The 4l rocket engines of the Saturn V have thrust ratings ranging from 72 pounds to more than 1.5 million pounds. Some engines burn liquid propellants, others use solids.

The five F-l engines in the first stage burn RF-1 (kerosene) and liquid oxygen. Each engine in the first stage develops an average of 1,544.000 pounds of thrust at liftoff, building up to an average of 1,©33,900 pounds before cutoff. The cluster of five engines gives the first stage a thrust range from 7.72 million pounds at liftoff to 9*169,560 pounds just before center engine cutoff.

The F-l engine weighs almost 10 tons, is more than 18 feet high and has a nozzle-exit diameter of nearly 14 feet. The F-l undergoes static testing for an average 650 seconds In qualifying for the 150-second run during the Saturn V first stage booster phase. This run period, 800 seconds, is still far less than the 2,200 seconds of the engine guarantee period. The engine consumes almost three tons of propellants per second.

The first stage of the Saturn V for this mission has eight other rocket motors. These are the solid-fuel retro-rockets which will slow and separate the stage from the second stage. Each rocket produces a thrust of 87,900 pounds for 0.6 second.

The main propulsion for the second stage is a cluster of five J-2 engines burning liquid hydrogen and liquid oxygen. Each engine develops a mean thrust of more than 205,000 pounds at 5.0:1 mixture ratio (variable from 193,000 to 230,000 in phases of flight), giving the stage a total mean thrust of more than a million pounds.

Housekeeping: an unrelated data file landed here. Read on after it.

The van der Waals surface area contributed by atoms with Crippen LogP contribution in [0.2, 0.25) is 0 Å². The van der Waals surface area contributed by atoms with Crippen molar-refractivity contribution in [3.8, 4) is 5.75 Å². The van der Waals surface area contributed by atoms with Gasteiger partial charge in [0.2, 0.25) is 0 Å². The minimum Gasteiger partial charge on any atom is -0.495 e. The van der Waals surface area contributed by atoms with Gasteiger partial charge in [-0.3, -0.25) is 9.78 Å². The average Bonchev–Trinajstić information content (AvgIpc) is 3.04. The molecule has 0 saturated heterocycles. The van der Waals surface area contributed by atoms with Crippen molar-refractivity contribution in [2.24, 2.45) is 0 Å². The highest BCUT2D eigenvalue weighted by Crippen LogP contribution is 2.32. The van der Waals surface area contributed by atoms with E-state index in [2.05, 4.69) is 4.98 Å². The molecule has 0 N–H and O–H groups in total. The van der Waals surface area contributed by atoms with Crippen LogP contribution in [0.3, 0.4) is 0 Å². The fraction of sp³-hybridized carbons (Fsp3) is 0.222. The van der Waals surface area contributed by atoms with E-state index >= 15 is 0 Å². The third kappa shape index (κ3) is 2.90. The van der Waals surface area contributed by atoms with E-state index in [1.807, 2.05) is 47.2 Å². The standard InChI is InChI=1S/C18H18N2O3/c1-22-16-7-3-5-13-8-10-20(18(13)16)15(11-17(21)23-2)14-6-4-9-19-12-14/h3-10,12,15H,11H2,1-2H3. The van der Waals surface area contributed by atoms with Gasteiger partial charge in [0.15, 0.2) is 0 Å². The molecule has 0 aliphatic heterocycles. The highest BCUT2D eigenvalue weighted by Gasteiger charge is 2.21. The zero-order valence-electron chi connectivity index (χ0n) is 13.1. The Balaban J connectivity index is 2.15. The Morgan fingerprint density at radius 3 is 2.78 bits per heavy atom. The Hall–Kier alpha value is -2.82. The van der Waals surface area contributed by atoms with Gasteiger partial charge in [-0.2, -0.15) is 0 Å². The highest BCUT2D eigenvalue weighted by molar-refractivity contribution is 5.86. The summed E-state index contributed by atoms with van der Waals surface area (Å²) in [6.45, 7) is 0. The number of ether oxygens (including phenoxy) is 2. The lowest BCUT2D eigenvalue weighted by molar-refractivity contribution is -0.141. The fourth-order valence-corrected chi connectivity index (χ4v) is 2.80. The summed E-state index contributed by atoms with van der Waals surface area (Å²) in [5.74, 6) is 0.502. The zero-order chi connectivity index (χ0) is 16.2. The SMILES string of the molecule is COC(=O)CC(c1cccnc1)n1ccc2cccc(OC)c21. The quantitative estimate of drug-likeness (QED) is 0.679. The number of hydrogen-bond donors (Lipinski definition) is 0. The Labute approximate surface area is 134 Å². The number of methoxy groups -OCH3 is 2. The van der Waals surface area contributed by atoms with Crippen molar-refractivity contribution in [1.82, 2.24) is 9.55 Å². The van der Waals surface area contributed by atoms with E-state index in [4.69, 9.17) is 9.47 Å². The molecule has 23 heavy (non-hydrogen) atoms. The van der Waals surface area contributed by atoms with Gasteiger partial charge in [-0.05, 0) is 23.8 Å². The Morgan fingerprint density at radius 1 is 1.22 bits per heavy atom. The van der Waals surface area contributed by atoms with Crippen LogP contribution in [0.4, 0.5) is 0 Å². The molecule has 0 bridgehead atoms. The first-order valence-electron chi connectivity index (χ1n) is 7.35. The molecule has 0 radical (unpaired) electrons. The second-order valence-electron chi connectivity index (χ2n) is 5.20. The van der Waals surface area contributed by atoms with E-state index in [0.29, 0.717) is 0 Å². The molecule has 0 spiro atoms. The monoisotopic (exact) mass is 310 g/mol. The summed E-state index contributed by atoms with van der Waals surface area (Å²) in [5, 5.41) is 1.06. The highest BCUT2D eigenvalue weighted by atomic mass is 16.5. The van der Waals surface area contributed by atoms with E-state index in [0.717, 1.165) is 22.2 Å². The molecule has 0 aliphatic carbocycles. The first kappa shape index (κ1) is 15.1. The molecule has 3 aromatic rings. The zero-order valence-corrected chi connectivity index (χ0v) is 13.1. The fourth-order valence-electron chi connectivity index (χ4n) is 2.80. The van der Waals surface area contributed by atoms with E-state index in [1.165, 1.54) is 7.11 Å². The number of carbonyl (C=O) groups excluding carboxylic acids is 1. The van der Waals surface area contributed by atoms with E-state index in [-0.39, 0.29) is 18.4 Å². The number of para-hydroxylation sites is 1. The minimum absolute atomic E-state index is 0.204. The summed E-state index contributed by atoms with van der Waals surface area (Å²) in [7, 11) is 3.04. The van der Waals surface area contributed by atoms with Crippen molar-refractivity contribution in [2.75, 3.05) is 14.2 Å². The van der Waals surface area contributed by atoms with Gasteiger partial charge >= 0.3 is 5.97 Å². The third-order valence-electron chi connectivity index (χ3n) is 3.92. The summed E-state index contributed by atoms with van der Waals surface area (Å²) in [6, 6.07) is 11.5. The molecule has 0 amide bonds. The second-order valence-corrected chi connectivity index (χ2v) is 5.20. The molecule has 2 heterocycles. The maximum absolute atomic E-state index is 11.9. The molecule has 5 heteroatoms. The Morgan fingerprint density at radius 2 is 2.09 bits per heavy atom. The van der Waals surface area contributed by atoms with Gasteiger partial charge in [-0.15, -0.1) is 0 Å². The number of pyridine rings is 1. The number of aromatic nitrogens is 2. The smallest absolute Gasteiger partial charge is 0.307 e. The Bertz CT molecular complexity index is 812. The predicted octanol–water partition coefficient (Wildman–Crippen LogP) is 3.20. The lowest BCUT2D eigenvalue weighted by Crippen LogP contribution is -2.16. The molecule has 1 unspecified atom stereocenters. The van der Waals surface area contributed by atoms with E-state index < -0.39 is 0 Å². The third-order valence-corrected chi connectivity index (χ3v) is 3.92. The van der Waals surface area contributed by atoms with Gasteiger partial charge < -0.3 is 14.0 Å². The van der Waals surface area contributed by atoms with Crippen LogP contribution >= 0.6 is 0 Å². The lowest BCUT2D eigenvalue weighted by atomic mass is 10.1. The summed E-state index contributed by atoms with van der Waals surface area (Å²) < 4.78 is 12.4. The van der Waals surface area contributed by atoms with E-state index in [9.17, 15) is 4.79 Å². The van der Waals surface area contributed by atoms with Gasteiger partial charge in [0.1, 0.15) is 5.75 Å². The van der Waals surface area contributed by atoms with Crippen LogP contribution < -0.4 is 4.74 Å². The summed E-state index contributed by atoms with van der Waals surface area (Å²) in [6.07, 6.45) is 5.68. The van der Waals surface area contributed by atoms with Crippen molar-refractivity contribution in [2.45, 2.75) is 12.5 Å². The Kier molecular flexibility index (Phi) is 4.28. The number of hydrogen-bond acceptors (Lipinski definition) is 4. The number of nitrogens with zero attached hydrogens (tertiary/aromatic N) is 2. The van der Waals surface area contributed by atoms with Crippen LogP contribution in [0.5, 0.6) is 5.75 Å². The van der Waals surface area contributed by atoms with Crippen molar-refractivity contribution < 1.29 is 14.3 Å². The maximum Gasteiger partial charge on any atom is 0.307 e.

Designed to operate In the hard vacuum of space, the 3,500-pound J-2 is more efficient than the F-l because it burns the high-energy fuel hydrogen.

The second stage also has four 21,000-pound-thrust solid fuel rocket engines. These are the ullage rockets mounted on the S-IC/S-II interstage section. These rockets fire to Bettle liquid propellant In the bottom of the main tanks and help attain a "clean" separation from the first stage, they remain with the interstage when it drops away at second plane separation. Four retrorockets are located in the S-IVB aft interstage (which never separates from the S-Il) to separate the S-II from the S-IVB prior to S-IVB Ignition.

Eleven rocket engines perform various functions on the third stage. A single J-2 provides the main propulsive force; there are two jettisonable main ullage rockets and eight smaller engines in the two auxiliary propulsion system modules.

Launch Vehicle Instrumentation and Communication

A total of 2,159 measurements will be taken in flight on the Saturn V launch vehicle: 666 on the first stage, 975 on the second stage, 296 on the third stage and 222 on the instrument unit.